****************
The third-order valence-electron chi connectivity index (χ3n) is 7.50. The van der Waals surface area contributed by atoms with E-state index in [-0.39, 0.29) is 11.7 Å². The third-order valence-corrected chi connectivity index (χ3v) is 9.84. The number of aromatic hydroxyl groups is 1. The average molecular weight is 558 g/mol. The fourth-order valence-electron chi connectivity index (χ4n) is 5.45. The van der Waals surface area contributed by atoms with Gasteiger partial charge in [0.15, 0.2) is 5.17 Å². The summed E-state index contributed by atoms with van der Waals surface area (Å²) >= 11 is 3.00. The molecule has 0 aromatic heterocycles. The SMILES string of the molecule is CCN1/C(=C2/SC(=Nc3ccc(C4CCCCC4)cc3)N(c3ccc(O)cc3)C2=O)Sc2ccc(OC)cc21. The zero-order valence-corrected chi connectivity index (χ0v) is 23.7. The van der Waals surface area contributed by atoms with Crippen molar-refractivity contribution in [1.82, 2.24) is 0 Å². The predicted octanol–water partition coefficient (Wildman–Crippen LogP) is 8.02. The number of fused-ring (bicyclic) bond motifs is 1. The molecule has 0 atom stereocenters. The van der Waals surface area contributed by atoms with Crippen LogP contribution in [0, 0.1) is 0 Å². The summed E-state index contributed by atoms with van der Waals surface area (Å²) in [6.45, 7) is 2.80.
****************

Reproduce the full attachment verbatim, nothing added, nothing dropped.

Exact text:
The third-order valence-electron chi connectivity index (χ3n) is 7.50. The van der Waals surface area contributed by atoms with E-state index in [-0.39, 0.29) is 11.7 Å². The third-order valence-corrected chi connectivity index (χ3v) is 9.84. The number of aromatic hydroxyl groups is 1. The average molecular weight is 558 g/mol. The fourth-order valence-electron chi connectivity index (χ4n) is 5.45. The van der Waals surface area contributed by atoms with Gasteiger partial charge in [0.15, 0.2) is 5.17 Å². The summed E-state index contributed by atoms with van der Waals surface area (Å²) >= 11 is 3.00. The molecule has 0 aromatic heterocycles. The SMILES string of the molecule is CCN1/C(=C2/SC(=Nc3ccc(C4CCCCC4)cc3)N(c3ccc(O)cc3)C2=O)Sc2ccc(OC)cc21. The zero-order valence-corrected chi connectivity index (χ0v) is 23.7. The van der Waals surface area contributed by atoms with Crippen molar-refractivity contribution in [1.82, 2.24) is 0 Å². The predicted octanol–water partition coefficient (Wildman–Crippen LogP) is 8.02. The number of fused-ring (bicyclic) bond motifs is 1. The molecule has 0 atom stereocenters. The van der Waals surface area contributed by atoms with Crippen LogP contribution in [0, 0.1) is 0 Å². The summed E-state index contributed by atoms with van der Waals surface area (Å²) in [6.45, 7) is 2.80.